ISSN: 1659-2751



Biomass Degradation and Release of Nutrients from Legumes in an Organic Banana, Agro Forestry System


Tropical legumes traditionally have been used in agroforestry systems because of their potential to add organic matter and nutrients. The objective of this study was to determine the decomposition and nutrient release rates from the litter of the prunings of Cratylia argentea, Erythrina berteroana and Flemingia macrophylla, used as green manure in an organic banana alley-cropping system at EARTH University. To determine nutrient release and decomposition rates, litterbags were placed under the plantation’s canopy. Samples were collected every two weeks during a period of twenty-two weeks. Decomposition and nutrient release rates for N and K adjusted using a power trend line model while P did not adjust. The decomposition rate and N release order was the following: E. berteroana > C. argentea > F. macrophylla. K release rate order was C. argentea > E. berteroana > F. macrophylla. Carbon fixation, per year, of the prunings was 3600 kg/ha for the B-Forest system, 3378 kg/ha for the B-Orchard system, 3510 kg/ha for the B-Legume system, 2225 kg/ha for the B-Laurel system.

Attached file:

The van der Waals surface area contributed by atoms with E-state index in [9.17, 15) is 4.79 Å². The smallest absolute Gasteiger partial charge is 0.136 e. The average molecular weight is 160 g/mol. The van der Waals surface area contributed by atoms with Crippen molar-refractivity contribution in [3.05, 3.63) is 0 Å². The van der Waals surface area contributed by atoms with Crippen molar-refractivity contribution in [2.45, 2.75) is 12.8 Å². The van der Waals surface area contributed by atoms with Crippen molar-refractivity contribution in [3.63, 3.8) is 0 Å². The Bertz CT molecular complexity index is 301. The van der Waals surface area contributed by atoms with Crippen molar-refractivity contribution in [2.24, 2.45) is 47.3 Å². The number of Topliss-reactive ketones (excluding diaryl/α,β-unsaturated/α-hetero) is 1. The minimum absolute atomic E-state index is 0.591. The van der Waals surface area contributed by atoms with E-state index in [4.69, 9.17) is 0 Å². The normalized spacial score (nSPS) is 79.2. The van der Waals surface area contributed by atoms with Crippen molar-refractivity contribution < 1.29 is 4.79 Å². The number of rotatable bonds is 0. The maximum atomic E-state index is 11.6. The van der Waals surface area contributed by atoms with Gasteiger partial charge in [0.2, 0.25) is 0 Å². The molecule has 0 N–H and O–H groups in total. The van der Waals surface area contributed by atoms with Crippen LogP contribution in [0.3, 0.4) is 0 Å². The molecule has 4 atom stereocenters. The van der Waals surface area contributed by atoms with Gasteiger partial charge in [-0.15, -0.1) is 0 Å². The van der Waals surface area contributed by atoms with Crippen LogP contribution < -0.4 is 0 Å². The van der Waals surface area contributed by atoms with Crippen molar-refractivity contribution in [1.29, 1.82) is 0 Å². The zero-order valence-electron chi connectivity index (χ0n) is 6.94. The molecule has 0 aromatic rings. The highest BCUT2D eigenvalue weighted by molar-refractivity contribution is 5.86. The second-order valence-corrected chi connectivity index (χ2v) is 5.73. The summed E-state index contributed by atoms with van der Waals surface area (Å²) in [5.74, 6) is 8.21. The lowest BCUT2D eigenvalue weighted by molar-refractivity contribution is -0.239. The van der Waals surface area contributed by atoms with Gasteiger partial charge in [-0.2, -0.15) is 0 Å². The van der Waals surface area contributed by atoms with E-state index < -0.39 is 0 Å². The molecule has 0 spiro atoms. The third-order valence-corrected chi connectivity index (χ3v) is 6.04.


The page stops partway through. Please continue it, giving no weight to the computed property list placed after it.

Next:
Key words: litter, agro-forestry, organic banana, decomposition, legumes, nutrient release.

Artículo en español (pdf) (1185)